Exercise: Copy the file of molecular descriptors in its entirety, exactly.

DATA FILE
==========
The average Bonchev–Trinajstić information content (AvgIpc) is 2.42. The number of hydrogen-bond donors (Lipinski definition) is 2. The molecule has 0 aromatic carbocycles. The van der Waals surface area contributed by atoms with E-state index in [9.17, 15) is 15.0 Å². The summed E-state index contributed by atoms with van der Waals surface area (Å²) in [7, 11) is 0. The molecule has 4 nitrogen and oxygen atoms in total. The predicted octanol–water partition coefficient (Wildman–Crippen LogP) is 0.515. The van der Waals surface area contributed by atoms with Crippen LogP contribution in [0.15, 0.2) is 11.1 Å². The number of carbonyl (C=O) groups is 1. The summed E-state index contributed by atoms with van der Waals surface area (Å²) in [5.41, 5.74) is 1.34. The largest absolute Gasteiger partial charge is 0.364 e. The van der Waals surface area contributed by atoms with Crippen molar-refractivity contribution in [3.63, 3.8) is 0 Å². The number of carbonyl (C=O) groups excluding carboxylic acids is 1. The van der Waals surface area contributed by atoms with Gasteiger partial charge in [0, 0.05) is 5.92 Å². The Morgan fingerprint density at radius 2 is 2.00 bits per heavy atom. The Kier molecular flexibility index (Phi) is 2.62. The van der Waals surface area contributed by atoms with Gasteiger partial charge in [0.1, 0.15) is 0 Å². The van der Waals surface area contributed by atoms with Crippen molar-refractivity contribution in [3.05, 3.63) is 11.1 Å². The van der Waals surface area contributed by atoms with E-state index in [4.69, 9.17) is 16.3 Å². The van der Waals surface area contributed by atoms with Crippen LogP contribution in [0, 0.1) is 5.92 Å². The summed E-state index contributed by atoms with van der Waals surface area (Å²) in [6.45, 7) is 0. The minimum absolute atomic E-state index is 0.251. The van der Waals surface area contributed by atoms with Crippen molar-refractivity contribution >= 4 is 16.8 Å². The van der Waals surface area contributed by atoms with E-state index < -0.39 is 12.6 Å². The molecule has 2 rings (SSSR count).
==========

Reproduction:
The average Bonchev–Trinajstić information content (AvgIpc) is 2.42. The number of hydrogen-bond donors (Lipinski definition) is 2. The molecule has 0 aromatic carbocycles. The van der Waals surface area contributed by atoms with E-state index in [9.17, 15) is 15.0 Å². The summed E-state index contributed by atoms with van der Waals surface area (Å²) in [7, 11) is 0. The molecule has 4 nitrogen and oxygen atoms in total. The predicted octanol–water partition coefficient (Wildman–Crippen LogP) is 0.515. The van der Waals surface area contributed by atoms with Crippen LogP contribution in [0.15, 0.2) is 11.1 Å². The number of carbonyl (C=O) groups is 1. The summed E-state index contributed by atoms with van der Waals surface area (Å²) in [5.41, 5.74) is 1.34. The largest absolute Gasteiger partial charge is 0.364 e. The van der Waals surface area contributed by atoms with Crippen molar-refractivity contribution in [3.63, 3.8) is 0 Å². The number of carbonyl (C=O) groups excluding carboxylic acids is 1. The van der Waals surface area contributed by atoms with Gasteiger partial charge in [0, 0.05) is 5.92 Å². The Morgan fingerprint density at radius 2 is 2.00 bits per heavy atom. The Kier molecular flexibility index (Phi) is 2.62. The van der Waals surface area contributed by atoms with Gasteiger partial charge in [0.1, 0.15) is 0 Å². The van der Waals surface area contributed by atoms with Crippen molar-refractivity contribution in [3.05, 3.63) is 11.1 Å². The van der Waals surface area contributed by atoms with E-state index in [4.69, 9.17) is 16.3 Å². The van der Waals surface area contributed by atoms with Crippen LogP contribution in [0, 0.1) is 5.92 Å². The summed E-state index contributed by atoms with van der Waals surface area (Å²) in [6.45, 7) is 0. The minimum absolute atomic E-state index is 0.251. The van der Waals surface area contributed by atoms with Crippen molar-refractivity contribution >= 4 is 16.8 Å². The van der Waals surface area contributed by atoms with E-state index < -0.39 is 12.6 Å². The molecule has 2 rings (SSSR count).